Attendance at a SeaWorld San Diego has plunged by over half a million visitors, a 14 percent drop over 2017, the San Diego Union-Tribune reports. Overall attendance at all other SeaWorld parks has declined at an average of 5.5 percent.
SeaWorld saw net losses of more than $175 million in the second-quarter last year. This drop was accredited to public “misconceptions” of how marine life is treated at the parks.
Not all of SeaWorld’s parks release annual visitor information, but it’s likely that San Diego is not alone in its declining visitor numbers, nor alone in plummeting profits. Earlier this year, the company’s CEO, Joel Manby, handed in his resignation letter amid the continuing decline in attendance and profits. Manby’s resignation sparked the withdrawal of two other SeaWorld executives that week, Chief Creative Officer Anthony Esparza, and the Vice-President of Theme Park Experience Design, Brian Morrow.
Years of public pressure on the controversial venue has led to boycotts and attacks. A major driving factor of this backlash was the release of the 2013 Netflix documentary “Blackfish,” which details the harsh conditions and exploitation orcas are subject to during their lives at SeaWorld.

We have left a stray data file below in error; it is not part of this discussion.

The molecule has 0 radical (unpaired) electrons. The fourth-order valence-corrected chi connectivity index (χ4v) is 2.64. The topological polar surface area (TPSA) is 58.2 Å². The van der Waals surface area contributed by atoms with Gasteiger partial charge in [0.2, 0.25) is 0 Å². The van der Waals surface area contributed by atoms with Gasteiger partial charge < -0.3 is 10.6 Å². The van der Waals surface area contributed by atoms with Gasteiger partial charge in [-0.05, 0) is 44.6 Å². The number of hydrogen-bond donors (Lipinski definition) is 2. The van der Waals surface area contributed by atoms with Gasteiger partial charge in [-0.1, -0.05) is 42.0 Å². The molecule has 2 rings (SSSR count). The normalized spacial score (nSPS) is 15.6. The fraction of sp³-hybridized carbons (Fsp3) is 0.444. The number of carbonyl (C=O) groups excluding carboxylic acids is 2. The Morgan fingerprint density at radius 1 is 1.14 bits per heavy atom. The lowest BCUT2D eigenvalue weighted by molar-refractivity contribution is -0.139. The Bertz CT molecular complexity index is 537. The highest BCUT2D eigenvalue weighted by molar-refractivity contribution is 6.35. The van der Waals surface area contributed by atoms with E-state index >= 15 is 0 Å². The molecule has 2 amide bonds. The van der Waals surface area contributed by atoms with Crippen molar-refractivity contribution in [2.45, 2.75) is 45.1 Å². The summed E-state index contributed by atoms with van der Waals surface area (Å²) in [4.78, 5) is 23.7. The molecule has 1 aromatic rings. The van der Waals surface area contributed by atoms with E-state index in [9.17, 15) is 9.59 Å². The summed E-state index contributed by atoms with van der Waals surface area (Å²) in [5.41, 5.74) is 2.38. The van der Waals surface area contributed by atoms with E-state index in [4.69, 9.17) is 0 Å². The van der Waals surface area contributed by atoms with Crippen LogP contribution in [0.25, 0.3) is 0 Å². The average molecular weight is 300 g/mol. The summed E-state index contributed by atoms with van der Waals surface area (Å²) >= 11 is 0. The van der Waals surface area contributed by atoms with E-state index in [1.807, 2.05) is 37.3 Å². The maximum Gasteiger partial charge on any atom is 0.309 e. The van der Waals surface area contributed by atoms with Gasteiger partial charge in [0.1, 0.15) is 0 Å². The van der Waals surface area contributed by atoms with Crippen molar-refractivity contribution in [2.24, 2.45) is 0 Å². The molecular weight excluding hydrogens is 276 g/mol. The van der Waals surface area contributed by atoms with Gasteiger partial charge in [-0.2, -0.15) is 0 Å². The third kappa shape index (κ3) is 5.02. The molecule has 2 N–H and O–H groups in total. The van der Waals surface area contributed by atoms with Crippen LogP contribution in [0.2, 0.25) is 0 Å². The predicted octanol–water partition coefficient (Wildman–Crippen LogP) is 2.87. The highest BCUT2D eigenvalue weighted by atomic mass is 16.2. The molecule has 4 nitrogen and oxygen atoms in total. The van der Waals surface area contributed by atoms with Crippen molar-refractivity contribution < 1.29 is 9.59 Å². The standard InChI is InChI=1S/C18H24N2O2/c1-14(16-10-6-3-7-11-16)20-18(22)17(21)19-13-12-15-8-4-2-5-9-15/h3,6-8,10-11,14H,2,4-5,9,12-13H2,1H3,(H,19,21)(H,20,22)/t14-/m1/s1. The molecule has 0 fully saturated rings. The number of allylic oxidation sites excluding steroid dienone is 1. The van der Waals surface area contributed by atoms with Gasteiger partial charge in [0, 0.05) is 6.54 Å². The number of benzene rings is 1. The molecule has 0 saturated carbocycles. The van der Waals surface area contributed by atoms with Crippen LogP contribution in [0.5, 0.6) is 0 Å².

Longtime performing killer whale Tilikum is a focal character in the documentary. Tilikum was acquired by SeaWorld after being captured by another aquarium. He was kept in captivity for 25 years before his death last year. Shortly after Tilikum’s death, SeaWorld’s three-month-old orca, Kyara, passed away from a preventable illness. Orca deaths are only the beginning of animal welfare-related concerns raised about the marine park.
UK travel giant Thomas Cook recently revoked its advertisement support of SeaWorld and other animal attractions in February. “We have taken steps to remove promotional content for all animal excursions, in line with our animal welfare policy,” the travel company stated. “This includes adverts, social media promotional campaigns and blog content across our websites and social media channels.”
With celebrities including Harry Styles, Noah Cyrus, and James Cromwell pushing for tourists to boycott SeaWorld, and an increasing number of people looking to make more ethical choices, SeaWorld’s future is questionable. Along with the decline of circuses, many consumers are opting cruelty-free entertainment, such as mechanical thrill rides, animal sanctuaries, and other animal-free entertainment such as Cirque du Soleil. But, consumers seeking exposure to marine life may also get their wish: Saudi Arabia’s “vegan prince” Khaled bin Alwaleed reportedly has plans to open a cruelty-free interactive aquarium in the near future.
Image Credit: Awionline